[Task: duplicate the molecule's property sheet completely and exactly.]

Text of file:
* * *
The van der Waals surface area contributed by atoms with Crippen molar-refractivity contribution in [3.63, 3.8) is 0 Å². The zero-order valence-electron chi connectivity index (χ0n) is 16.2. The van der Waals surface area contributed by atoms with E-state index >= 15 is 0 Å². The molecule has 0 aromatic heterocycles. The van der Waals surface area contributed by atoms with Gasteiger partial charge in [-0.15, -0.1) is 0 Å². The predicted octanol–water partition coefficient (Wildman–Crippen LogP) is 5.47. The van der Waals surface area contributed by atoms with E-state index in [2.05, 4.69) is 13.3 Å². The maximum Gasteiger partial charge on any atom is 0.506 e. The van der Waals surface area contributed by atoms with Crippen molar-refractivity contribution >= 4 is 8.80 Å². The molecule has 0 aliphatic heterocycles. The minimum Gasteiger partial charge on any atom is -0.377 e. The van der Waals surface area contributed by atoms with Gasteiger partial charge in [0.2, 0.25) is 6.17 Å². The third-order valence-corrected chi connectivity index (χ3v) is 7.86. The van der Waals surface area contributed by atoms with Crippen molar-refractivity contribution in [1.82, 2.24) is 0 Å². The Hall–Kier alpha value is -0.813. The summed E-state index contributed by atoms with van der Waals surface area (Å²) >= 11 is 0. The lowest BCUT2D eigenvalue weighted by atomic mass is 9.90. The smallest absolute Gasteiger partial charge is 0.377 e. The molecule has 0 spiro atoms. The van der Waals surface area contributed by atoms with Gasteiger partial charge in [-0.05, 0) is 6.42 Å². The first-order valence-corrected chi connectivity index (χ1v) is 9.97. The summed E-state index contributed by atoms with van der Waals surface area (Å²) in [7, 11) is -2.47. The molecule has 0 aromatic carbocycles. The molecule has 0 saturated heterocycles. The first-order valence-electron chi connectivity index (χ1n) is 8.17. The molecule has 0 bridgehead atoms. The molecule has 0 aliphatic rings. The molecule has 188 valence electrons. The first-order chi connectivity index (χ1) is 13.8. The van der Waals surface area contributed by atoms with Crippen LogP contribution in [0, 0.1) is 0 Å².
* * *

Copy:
The van der Waals surface area contributed by atoms with Crippen molar-refractivity contribution in [3.63, 3.8) is 0 Å². The zero-order valence-electron chi connectivity index (χ0n) is 16.2. The van der Waals surface area contributed by atoms with E-state index >= 15 is 0 Å². The molecule has 0 aromatic heterocycles. The van der Waals surface area contributed by atoms with Gasteiger partial charge in [-0.15, -0.1) is 0 Å². The predicted octanol–water partition coefficient (Wildman–Crippen LogP) is 5.47. The van der Waals surface area contributed by atoms with E-state index in [2.05, 4.69) is 13.3 Å². The maximum Gasteiger partial charge on any atom is 0.506 e. The van der Waals surface area contributed by atoms with Crippen molar-refractivity contribution >= 4 is 8.80 Å². The molecule has 0 aliphatic heterocycles. The minimum Gasteiger partial charge on any atom is -0.377 e. The van der Waals surface area contributed by atoms with Gasteiger partial charge in [0.2, 0.25) is 6.17 Å². The third-order valence-corrected chi connectivity index (χ3v) is 7.86. The van der Waals surface area contributed by atoms with Crippen molar-refractivity contribution in [1.82, 2.24) is 0 Å². The Hall–Kier alpha value is -0.813. The summed E-state index contributed by atoms with van der Waals surface area (Å²) >= 11 is 0. The lowest BCUT2D eigenvalue weighted by atomic mass is 9.90. The smallest absolute Gasteiger partial charge is 0.377 e. The molecule has 0 spiro atoms. The van der Waals surface area contributed by atoms with Gasteiger partial charge in [-0.05, 0) is 6.42 Å². The first-order valence-corrected chi connectivity index (χ1v) is 9.97. The summed E-state index contributed by atoms with van der Waals surface area (Å²) in [7, 11) is -2.47. The molecule has 0 aromatic carbocycles. The molecule has 0 saturated heterocycles. The first-order valence-electron chi connectivity index (χ1n) is 8.17. The molecule has 0 bridgehead atoms. The molecule has 0 aliphatic rings. The molecule has 188 valence electrons. The first-order chi connectivity index (χ1) is 13.8. The van der Waals surface area contributed by atoms with Crippen LogP contribution in [0, 0.1) is 0 Å².